Part 36 Michael A. Bellesiles: Mega Anti-Gun-Nut

Larry Pratt

A few months ago, I reported the outrageously irresponsible decision by the Newberry Library in Chicago to give a $30,000 National Endowment For The Humanities (NEH) grant to Emory History Professor Michael A. Bellesiles to work on, of all things, another book about guns. This unbelievable waste of your Federal tax dollars and mine occurred despite the fact that Bellesiles’ book Arming America (Knopf, 20002) has repeatedly been exposed as a fraud.

When we learned about this appalling Federal grant, we interviewed Jim Grossman, Vice President For Research And Education at the Newberry Library. We asked him two obvious questions: (1) “Why give one of your grants to Bellesiles, whose scholarship and reputation are under a huge black cloud when, presumably, there were many applicants whose work is not in question?” And (2) “Before Bellesiles was given this $30,000 grant, was he, in any way, asked to respond to any of the devastating criticisms of Arming America?”

To the first question, Grossman replied, in part, that the Library’s Review Committee “felt comfortable” with the quality of Bellesiles’ existing work. To our second question, he replied, incredibly, no, adding: “That’s not part of our process…. There’s no interview in the fellowship process.”

OK. That was then, this is now.

Now, one very important party has made it crystal clear they are not “comfortable” with Bellesiles’ “existing work.” And that party is the National Endowment For The Humanities. In a statement (5/21/02), NEH Chairman Bruce Cole has called on the Newberry Library to completely disassociate the NEH from the grant given Bellesiles. Cole says, in part:

    The issue of trust and truth is at the heart of our decision to require the Newberry Library to remove the NEH name from Professor Michael Bellesiles fellowship. The authorities at the Newberry Library neglected to take seriously the many substantial questions that had been raised about the accuracy of Mr. Bellesiles’ scholarship. These questions were widespread before the award committee made its decision….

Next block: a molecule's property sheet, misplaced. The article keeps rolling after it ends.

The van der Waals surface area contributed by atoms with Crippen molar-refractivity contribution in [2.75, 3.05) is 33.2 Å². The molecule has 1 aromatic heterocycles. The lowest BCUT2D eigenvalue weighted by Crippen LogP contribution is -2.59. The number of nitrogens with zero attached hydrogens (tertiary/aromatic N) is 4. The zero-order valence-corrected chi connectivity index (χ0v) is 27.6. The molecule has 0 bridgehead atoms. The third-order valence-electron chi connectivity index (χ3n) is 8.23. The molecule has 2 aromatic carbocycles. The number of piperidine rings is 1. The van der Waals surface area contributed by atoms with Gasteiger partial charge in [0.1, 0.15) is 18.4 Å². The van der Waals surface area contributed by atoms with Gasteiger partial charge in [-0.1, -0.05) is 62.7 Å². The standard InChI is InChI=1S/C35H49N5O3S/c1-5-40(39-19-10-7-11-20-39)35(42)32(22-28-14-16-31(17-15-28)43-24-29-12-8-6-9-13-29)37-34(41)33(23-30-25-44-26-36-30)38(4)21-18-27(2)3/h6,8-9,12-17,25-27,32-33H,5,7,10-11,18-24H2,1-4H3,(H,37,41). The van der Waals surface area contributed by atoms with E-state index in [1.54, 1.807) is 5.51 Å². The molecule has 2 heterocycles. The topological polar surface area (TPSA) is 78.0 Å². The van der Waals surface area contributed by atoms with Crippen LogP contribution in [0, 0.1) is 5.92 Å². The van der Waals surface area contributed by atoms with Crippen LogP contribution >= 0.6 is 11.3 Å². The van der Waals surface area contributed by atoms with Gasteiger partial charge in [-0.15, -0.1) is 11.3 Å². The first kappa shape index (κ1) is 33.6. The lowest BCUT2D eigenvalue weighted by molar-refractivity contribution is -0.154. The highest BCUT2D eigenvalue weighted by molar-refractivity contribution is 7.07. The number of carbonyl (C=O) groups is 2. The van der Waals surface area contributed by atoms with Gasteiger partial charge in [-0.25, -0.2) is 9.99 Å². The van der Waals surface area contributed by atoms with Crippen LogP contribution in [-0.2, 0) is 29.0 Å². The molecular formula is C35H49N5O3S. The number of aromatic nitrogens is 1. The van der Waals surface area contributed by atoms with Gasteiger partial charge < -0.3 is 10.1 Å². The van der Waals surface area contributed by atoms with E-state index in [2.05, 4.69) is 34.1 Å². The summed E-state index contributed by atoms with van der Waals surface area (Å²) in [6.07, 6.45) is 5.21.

It was the responsibility of the Newberry Library to have known about these charges and to have held Professor Bellesiles, or any other applicant, to the highest ethical standards. By not doing this they failed to weigh and consider all factors surrounding Professor Bellesiles’ previous research, his proposed research, and indeed the credibility of the researcher himself. By neglecting its crucial oversight responsibilities the Newberry Library failed to meet the high scholarly and ethical standards necessary for any award bearing the NEH name. Consequently we have asked the Newberry Library to remove the NEH name from Professor Bellesiles’ fellowship.

The NEH statement is excellent — as far as it goes. But, it does not go far enough.

First, what, exactly, does the NEH action accomplish? What, precisely, does it mean to demand that the NEH’s name be taken off Bellesiles’ grant? A spokesman for the NEH says: “We think there’s some value in the NEH name, that we stand for certain standards of excellence. And we wanted to make a statement about what we believe in and stand for.”

OK. Great. But, what about the money? What about getting our $30,000 in Federal tax dollars back? Too late, this NEH spokesman says. Bellesiles has already spent almost all of his grant. So, why not sue him and/or the Library to recover this money? Answer: NEH lawyers advised against doing this because legal costs could be as much as the grant.

Well, maybe legal costs to sue Bellesiles and/or the Newberry Library would exceed $30,000. Then again maybe not. Still — because there’s an important principle at stake here — the NEH should have taken legal action to recover the thirty grand. This would have sent a powerful message to all future recipients of NEH money to be on guard against academic charlatans like Bellesiles.

A footnote: Some folks at the Newberry Library are slow-learners regarding Bellesiles. According to Rebecca Holmes, a Project Assistant at the Newberry Library’s Scholl Center, this Center, on May 30, will hold a seminar featuring a speaker who will present a paper on the War of 1812. This speaker? Professor Michael A. Bellesiles! And, adding insult to injury, Holmes says Bellesiles’ book Arming America will, at this time, be on sale in the Library’s book store!